Whatever, 1st world problems. Its a car loan. You agreed to get it. Now its time to pay it. You committed to monthly payments for a term. How does it change anything?
It changes a bit if you get into an accident and your insurance company will only pay the "new" cash value. Luckily Im not in that boat, Im not even really angry, but people are 100% justified to be pissed off.
Your lender might want you to pay off the loan rather then get a replacement vehicle since the collateral isn't there anymore. So you're on the hook for the difference.But wouldn’t the new cash value put you into the exact same car? What’s the problem in this example?
It’s going to be challenging for the insurance companies to come up with a value for a totaled M3 right now because the used market has not adjusted to the new pricing scheme. It will settle out in time, but for now if you total your M3 it’s a little unclear how they will calculate the value of the loss. Those who bought last year paid a much higher price, but received a greater tax incentive, which is no longer available. Who know how the insurance company will sort that out.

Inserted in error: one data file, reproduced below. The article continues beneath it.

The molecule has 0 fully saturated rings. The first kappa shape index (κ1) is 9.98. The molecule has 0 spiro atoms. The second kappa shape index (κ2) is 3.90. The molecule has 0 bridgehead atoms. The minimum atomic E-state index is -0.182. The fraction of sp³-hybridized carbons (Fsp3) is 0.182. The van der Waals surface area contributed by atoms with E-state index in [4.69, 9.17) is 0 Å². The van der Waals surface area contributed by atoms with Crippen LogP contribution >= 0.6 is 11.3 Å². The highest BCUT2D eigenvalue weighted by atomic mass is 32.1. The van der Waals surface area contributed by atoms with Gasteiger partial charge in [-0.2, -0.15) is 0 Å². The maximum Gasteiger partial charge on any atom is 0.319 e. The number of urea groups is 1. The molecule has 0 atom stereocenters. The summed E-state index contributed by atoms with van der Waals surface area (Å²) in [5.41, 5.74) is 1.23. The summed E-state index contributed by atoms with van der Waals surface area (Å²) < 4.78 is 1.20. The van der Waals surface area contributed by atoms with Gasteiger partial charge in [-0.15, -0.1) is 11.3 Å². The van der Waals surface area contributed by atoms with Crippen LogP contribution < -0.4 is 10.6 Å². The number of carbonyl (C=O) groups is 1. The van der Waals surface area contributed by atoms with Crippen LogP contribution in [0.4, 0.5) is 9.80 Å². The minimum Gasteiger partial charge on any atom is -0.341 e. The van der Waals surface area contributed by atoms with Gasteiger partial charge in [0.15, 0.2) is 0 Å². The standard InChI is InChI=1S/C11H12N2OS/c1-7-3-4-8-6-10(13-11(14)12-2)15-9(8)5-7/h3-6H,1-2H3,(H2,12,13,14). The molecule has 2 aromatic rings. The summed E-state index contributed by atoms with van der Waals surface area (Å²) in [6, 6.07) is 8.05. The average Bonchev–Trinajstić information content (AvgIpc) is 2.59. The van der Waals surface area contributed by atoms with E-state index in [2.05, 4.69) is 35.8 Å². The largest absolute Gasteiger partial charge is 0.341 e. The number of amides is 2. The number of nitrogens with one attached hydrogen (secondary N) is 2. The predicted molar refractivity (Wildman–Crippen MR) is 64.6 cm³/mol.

1) You lose basically that much driving off the lot, it is near instant.Don't think so. Normal cars lose 15% after the first year. You would put 15-20% down on the car.
I can’t see how the tax incentive figures into any insurance payment .... at all. It has no effect on the resell, salvage or net present value of the vehicle....
It’s really a non sequitur. The resale value didn’t magically drop by $3750 on January 1.
1) You lose basically that much driving off the lot, it is near instant.
2) My LR D would cost me maybe $2000 (<edit> or $3000, kinda fuzzy) less today, although hard to nail that down exactly because I couldn't get it in the colour I did and EAP isn't available. That's not even close to 15%. So if you put 20% down how are you going "underwater"? I mean after you factor in the $7500 that the IRS should be sending you within a few weeks (you have filed early, right?)